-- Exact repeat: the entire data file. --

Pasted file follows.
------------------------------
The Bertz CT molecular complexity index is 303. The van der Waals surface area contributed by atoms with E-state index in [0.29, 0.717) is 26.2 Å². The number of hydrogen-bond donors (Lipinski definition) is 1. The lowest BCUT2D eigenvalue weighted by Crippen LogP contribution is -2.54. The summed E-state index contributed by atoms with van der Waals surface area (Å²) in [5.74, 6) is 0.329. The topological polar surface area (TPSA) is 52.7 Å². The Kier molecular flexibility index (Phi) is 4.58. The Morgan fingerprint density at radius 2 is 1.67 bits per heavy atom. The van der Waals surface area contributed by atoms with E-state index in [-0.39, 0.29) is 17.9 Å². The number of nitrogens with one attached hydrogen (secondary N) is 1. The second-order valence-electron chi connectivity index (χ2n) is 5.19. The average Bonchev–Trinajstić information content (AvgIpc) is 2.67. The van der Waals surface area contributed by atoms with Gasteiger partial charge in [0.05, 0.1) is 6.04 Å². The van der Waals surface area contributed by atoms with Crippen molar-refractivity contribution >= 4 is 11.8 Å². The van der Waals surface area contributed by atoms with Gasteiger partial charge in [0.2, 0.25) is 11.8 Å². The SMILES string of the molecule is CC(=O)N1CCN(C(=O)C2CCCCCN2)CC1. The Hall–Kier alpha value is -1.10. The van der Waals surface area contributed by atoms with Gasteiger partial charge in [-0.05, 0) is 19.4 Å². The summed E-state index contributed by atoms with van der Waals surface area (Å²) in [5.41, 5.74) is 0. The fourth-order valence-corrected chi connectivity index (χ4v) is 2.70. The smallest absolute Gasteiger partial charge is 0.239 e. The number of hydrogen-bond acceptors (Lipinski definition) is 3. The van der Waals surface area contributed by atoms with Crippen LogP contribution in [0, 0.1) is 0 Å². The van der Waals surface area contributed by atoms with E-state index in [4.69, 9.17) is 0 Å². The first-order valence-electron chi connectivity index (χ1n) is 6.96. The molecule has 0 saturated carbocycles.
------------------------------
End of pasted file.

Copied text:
The Bertz CT molecular complexity index is 303. The van der Waals surface area contributed by atoms with E-state index in [0.29, 0.717) is 26.2 Å². The number of hydrogen-bond donors (Lipinski definition) is 1. The lowest BCUT2D eigenvalue weighted by Crippen LogP contribution is -2.54. The summed E-state index contributed by atoms with van der Waals surface area (Å²) in [5.74, 6) is 0.329. The topological polar surface area (TPSA) is 52.7 Å². The Kier molecular flexibility index (Phi) is 4.58. The Morgan fingerprint density at radius 2 is 1.67 bits per heavy atom. The van der Waals surface area contributed by atoms with E-state index in [-0.39, 0.29) is 17.9 Å². The number of nitrogens with one attached hydrogen (secondary N) is 1. The second-order valence-electron chi connectivity index (χ2n) is 5.19. The average Bonchev–Trinajstić information content (AvgIpc) is 2.67. The van der Waals surface area contributed by atoms with Gasteiger partial charge in [0.05, 0.1) is 6.04 Å². The van der Waals surface area contributed by atoms with Crippen molar-refractivity contribution >= 4 is 11.8 Å². The van der Waals surface area contributed by atoms with Gasteiger partial charge in [0.2, 0.25) is 11.8 Å². The SMILES string of the molecule is CC(=O)N1CCN(C(=O)C2CCCCCN2)CC1. The Hall–Kier alpha value is -1.10. The van der Waals surface area contributed by atoms with Gasteiger partial charge in [-0.05, 0) is 19.4 Å². The summed E-state index contributed by atoms with van der Waals surface area (Å²) in [5.41, 5.74) is 0. The fourth-order valence-corrected chi connectivity index (χ4v) is 2.70. The smallest absolute Gasteiger partial charge is 0.239 e. The number of hydrogen-bond acceptors (Lipinski definition) is 3. The van der Waals surface area contributed by atoms with Crippen LogP contribution in [0, 0.1) is 0 Å². The van der Waals surface area contributed by atoms with E-state index in [4.69, 9.17) is 0 Å². The first-order valence-electron chi connectivity index (χ1n) is 6.96. The molecule has 0 saturated carbocycles.